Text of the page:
DURKIN, John Pte. 15853

John Durkin was recorded on the 1901 Census as living at 108 Standish Street in Chorley, being born in the town in 1884. He was working as a Collier prior to enlisting on the 22nd September 1914. Whilst in the Pals (and still in Chorley in early 1915) he married his girlfriend, Anne Loughlin, at Sacred Heart Church on the 16th January – they had been courting for seven years and eventually set up home at 33 Lyons Lane.

John Durkin served with the Chorley Company on the Suez Canal in early 1916 before going to France in the spring of that year. He would have been at Serre on the 1st July 1916 but his service record does not record him being wounded during the war. What his record does show is a few brushes with Army discipline during his time in training in the U.K. and whilst “in the field” in France. On the 6th November 1916 John Durkin was given 10 days Field Punishment No. 1 for being drunk and using obscene language to a Warrant Officer.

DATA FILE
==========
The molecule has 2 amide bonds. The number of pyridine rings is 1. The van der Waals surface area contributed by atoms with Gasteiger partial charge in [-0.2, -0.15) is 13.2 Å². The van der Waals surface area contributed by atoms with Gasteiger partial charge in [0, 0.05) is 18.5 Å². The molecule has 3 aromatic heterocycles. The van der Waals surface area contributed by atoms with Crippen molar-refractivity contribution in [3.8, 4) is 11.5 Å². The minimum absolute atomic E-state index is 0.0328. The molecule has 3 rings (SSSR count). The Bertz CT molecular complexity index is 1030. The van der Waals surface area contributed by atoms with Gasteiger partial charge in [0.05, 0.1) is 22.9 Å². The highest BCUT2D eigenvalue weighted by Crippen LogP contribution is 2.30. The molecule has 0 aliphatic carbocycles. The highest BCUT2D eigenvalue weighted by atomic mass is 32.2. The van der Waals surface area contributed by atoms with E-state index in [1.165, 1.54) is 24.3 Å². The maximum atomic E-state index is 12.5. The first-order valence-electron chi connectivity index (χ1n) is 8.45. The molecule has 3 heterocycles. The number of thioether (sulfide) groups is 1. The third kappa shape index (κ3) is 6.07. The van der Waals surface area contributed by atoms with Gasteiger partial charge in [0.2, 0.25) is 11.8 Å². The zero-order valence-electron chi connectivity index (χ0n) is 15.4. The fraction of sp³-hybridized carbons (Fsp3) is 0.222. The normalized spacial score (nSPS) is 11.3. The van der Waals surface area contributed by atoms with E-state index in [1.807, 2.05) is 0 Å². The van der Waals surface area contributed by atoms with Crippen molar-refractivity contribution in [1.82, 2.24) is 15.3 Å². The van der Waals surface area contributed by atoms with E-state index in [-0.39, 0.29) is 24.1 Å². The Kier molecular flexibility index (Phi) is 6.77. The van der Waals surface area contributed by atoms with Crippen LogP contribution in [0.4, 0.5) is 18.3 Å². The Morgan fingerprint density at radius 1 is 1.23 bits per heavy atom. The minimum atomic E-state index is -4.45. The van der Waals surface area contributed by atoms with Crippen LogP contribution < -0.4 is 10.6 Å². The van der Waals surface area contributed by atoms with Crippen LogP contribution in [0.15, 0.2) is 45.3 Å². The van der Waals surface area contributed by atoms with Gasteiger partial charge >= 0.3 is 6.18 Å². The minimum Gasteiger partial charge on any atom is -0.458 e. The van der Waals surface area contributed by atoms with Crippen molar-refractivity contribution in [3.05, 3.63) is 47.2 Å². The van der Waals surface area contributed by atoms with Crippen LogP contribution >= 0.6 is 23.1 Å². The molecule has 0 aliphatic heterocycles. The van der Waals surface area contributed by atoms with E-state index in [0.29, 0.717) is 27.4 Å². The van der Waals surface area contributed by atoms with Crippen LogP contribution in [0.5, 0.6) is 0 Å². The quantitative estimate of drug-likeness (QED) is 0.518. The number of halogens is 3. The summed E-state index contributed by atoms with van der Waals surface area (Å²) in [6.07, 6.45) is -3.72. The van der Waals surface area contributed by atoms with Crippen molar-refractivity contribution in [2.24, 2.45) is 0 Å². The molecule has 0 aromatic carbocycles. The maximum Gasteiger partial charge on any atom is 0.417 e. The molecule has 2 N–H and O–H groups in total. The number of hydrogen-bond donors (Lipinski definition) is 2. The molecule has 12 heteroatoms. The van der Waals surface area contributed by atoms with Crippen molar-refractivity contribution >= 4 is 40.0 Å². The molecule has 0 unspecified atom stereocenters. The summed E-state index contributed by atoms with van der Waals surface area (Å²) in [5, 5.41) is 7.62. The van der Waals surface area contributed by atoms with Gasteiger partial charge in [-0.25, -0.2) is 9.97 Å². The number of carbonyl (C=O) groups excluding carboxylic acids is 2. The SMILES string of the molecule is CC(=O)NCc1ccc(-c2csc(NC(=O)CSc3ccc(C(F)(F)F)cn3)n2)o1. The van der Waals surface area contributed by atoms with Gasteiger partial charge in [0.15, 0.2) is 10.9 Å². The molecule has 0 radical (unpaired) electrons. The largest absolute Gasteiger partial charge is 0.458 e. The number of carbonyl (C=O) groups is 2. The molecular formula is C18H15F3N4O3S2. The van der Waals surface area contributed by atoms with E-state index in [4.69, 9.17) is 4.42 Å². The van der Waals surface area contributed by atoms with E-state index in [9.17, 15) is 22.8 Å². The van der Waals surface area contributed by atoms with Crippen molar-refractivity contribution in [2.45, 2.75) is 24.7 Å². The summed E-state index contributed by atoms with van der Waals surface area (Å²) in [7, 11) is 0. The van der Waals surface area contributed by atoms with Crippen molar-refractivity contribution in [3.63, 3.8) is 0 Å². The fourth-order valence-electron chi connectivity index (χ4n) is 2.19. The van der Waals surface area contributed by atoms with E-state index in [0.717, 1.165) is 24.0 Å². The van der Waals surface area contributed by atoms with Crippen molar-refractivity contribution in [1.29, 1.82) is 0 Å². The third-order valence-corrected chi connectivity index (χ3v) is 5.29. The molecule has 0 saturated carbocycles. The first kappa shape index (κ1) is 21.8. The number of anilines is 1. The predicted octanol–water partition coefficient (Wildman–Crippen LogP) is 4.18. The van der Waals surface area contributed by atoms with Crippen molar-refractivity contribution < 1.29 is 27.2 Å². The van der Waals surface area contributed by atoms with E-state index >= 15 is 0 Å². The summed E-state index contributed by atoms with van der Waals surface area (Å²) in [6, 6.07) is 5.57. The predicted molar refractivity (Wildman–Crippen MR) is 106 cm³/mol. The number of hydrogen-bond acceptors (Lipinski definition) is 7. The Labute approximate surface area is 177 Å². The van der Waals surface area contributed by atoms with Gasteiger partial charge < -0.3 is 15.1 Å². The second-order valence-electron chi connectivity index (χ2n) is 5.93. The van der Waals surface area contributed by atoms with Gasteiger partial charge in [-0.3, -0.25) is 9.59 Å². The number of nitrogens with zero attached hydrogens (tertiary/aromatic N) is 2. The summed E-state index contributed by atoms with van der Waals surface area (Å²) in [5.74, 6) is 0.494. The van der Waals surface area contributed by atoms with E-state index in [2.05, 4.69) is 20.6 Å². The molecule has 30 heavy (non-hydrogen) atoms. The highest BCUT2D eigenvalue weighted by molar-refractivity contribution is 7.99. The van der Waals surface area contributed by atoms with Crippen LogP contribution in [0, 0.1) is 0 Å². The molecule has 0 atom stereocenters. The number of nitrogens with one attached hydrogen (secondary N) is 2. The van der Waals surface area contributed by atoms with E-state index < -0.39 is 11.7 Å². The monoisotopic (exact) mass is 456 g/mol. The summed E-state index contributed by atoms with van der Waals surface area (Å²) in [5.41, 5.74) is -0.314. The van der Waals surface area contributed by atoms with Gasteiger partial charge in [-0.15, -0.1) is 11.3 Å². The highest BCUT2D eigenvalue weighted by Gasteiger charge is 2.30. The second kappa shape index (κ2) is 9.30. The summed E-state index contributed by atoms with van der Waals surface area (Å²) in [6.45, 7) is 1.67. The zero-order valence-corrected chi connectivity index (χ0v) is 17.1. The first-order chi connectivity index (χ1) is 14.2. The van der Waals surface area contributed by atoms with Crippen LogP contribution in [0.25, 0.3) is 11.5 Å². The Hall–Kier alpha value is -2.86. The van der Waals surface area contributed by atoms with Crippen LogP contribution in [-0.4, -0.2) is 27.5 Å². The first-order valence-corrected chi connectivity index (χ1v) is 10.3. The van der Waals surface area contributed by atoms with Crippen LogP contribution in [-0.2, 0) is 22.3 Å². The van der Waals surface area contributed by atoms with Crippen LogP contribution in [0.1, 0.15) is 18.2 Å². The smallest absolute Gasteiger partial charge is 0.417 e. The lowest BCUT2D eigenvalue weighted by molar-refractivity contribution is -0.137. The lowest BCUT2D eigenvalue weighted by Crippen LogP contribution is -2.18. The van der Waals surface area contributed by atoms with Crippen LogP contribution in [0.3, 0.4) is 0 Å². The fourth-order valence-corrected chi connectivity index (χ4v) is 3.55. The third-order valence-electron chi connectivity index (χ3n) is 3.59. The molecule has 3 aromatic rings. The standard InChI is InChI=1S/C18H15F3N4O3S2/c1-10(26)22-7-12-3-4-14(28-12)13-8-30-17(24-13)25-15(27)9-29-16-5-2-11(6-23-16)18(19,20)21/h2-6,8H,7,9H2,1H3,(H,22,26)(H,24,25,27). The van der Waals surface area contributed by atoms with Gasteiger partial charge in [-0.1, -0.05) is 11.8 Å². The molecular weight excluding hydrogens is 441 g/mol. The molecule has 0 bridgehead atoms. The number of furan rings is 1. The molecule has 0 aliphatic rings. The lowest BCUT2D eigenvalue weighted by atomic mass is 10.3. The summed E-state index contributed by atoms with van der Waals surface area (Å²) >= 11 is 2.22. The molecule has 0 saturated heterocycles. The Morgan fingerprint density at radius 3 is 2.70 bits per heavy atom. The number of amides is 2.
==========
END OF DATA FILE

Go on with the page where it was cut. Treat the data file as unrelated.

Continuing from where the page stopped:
In 1917, he was admitted with sickness to the 22nd CCS (Casualty Clearing Station) at Bruay, near Bethune, on the 12th April, and was sent back to the U.K. via Boulogne from No. 2 General Hospital at Wimereux (on the Channel Coast) on the 16th. He was treated for nearly two months at Norfolk War Hospital in Thorp, near Norwich.

John returned to France with the 7th Battalion of the East Lancs. Regiment on the 7th September 1917 only to be hospitalised again back to the U.K. on the 1st November, spending four months at a hospital in Sheffield (cause unknown). He was sent back to France on the 9th May 1918, returning to the Chorley Pals (or at least the 11th Battalion, East Lancashire Regiment) on the 15th September. Just over a month later he was transferred to the 328 Prisoner of War Company in the Labour Corps as Private 653659.

He was not with them long, being examined for demobilization at Prees Heath in Shropshire over the Christmas period and finally leaving the Army at Nottingham on the 19th January 1919, returning to 33 Lyons Lane in Chorley. He was awarded a pension in early 1919, being paid 11/- (55p) for 12 months, due to him suffering 40% disability caused by deafness, DAH (“Disordered action of heart”) and TB (Tuberculosis). His medal roll index card indicates that he applied for his medals in February 1927, giving his address at 83 Worthy Street off Lyons Lane in Chorley.

John died in Chorley in 1942.